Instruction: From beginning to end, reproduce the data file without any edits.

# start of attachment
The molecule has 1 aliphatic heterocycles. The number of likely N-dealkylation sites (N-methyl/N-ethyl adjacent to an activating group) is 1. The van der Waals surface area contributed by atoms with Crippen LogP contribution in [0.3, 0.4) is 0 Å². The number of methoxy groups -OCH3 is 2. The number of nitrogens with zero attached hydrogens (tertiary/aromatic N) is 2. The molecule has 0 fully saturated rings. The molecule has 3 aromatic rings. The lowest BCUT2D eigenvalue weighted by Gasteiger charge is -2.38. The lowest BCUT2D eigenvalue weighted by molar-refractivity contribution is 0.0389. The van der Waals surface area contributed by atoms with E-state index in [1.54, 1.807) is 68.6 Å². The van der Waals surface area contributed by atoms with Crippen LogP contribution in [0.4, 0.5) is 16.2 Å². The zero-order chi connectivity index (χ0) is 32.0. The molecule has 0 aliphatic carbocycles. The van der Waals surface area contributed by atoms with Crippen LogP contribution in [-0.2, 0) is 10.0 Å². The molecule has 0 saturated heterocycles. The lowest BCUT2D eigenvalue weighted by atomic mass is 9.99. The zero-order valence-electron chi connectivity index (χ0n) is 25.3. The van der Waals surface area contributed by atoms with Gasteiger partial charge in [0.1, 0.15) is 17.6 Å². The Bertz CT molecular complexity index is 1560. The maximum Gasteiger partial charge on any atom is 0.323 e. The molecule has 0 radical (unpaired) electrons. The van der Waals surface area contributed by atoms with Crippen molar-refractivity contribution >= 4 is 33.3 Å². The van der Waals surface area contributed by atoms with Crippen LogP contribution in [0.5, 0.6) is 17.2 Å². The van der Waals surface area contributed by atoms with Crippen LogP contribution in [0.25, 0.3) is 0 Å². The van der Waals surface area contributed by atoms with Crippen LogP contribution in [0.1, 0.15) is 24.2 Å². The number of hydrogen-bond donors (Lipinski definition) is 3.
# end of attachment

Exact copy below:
The molecule has 1 aliphatic heterocycles. The number of likely N-dealkylation sites (N-methyl/N-ethyl adjacent to an activating group) is 1. The van der Waals surface area contributed by atoms with Crippen LogP contribution in [0.3, 0.4) is 0 Å². The number of methoxy groups -OCH3 is 2. The number of nitrogens with zero attached hydrogens (tertiary/aromatic N) is 2. The molecule has 0 fully saturated rings. The molecule has 3 aromatic rings. The lowest BCUT2D eigenvalue weighted by Gasteiger charge is -2.38. The lowest BCUT2D eigenvalue weighted by molar-refractivity contribution is 0.0389. The van der Waals surface area contributed by atoms with E-state index in [1.54, 1.807) is 68.6 Å². The van der Waals surface area contributed by atoms with Crippen LogP contribution in [0.4, 0.5) is 16.2 Å². The zero-order chi connectivity index (χ0) is 32.0. The molecule has 0 aliphatic carbocycles. The van der Waals surface area contributed by atoms with Crippen LogP contribution in [-0.2, 0) is 10.0 Å². The molecule has 0 saturated heterocycles. The lowest BCUT2D eigenvalue weighted by atomic mass is 9.99. The zero-order valence-electron chi connectivity index (χ0n) is 25.3. The van der Waals surface area contributed by atoms with Gasteiger partial charge in [0.1, 0.15) is 17.6 Å². The Bertz CT molecular complexity index is 1560. The maximum Gasteiger partial charge on any atom is 0.323 e. The molecule has 0 radical (unpaired) electrons. The van der Waals surface area contributed by atoms with Crippen molar-refractivity contribution >= 4 is 33.3 Å². The van der Waals surface area contributed by atoms with Crippen LogP contribution in [0.5, 0.6) is 17.2 Å². The van der Waals surface area contributed by atoms with Crippen LogP contribution in [0.25, 0.3) is 0 Å². The van der Waals surface area contributed by atoms with Crippen LogP contribution in [0.1, 0.15) is 24.2 Å². The number of hydrogen-bond donors (Lipinski definition) is 3.